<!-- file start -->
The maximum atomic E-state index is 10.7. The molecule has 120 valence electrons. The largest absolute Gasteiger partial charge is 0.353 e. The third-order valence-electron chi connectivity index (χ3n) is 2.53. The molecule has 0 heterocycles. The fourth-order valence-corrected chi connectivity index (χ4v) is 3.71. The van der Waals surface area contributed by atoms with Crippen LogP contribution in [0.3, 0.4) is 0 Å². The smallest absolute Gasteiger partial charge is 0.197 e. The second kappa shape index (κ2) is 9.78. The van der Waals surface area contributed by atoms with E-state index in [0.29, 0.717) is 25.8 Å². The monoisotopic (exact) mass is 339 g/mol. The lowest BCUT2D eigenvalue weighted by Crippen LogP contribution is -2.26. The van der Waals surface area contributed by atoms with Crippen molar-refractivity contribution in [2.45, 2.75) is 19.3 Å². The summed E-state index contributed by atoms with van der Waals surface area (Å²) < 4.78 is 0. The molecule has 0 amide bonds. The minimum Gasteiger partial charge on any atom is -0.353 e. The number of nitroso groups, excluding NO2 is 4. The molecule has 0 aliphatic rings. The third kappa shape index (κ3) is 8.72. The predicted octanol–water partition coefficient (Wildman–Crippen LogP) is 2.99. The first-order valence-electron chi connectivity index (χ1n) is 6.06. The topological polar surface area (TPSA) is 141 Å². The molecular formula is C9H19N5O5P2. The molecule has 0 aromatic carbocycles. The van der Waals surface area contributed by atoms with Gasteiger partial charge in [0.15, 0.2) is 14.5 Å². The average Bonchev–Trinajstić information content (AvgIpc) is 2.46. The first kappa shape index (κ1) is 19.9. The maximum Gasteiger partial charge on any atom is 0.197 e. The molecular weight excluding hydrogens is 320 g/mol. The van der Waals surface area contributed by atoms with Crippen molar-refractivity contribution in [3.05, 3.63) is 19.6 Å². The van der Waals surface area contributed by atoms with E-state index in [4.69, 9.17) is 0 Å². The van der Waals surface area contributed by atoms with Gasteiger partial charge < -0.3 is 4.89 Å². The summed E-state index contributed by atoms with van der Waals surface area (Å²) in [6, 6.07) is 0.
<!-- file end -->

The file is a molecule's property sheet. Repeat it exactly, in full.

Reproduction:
The maximum atomic E-state index is 10.7. The molecule has 120 valence electrons. The largest absolute Gasteiger partial charge is 0.353 e. The third-order valence-electron chi connectivity index (χ3n) is 2.53. The molecule has 0 heterocycles. The fourth-order valence-corrected chi connectivity index (χ4v) is 3.71. The van der Waals surface area contributed by atoms with Crippen LogP contribution in [0.3, 0.4) is 0 Å². The smallest absolute Gasteiger partial charge is 0.197 e. The second kappa shape index (κ2) is 9.78. The van der Waals surface area contributed by atoms with E-state index in [0.29, 0.717) is 25.8 Å². The monoisotopic (exact) mass is 339 g/mol. The lowest BCUT2D eigenvalue weighted by Crippen LogP contribution is -2.26. The van der Waals surface area contributed by atoms with Crippen molar-refractivity contribution in [2.45, 2.75) is 19.3 Å². The summed E-state index contributed by atoms with van der Waals surface area (Å²) < 4.78 is 0. The molecule has 0 amide bonds. The minimum Gasteiger partial charge on any atom is -0.353 e. The number of nitroso groups, excluding NO2 is 4. The molecule has 0 aliphatic rings. The third kappa shape index (κ3) is 8.72. The predicted octanol–water partition coefficient (Wildman–Crippen LogP) is 2.99. The first-order valence-electron chi connectivity index (χ1n) is 6.06. The topological polar surface area (TPSA) is 141 Å². The molecular formula is C9H19N5O5P2. The molecule has 0 aromatic carbocycles. The van der Waals surface area contributed by atoms with Gasteiger partial charge in [0.15, 0.2) is 14.5 Å². The average Bonchev–Trinajstić information content (AvgIpc) is 2.46. The first kappa shape index (κ1) is 19.9. The maximum Gasteiger partial charge on any atom is 0.197 e. The molecular weight excluding hydrogens is 320 g/mol. The van der Waals surface area contributed by atoms with Crippen molar-refractivity contribution in [3.05, 3.63) is 19.6 Å². The van der Waals surface area contributed by atoms with E-state index in [4.69, 9.17) is 0 Å². The van der Waals surface area contributed by atoms with Gasteiger partial charge < -0.3 is 4.89 Å². The summed E-state index contributed by atoms with van der Waals surface area (Å²) in [6, 6.07) is 0.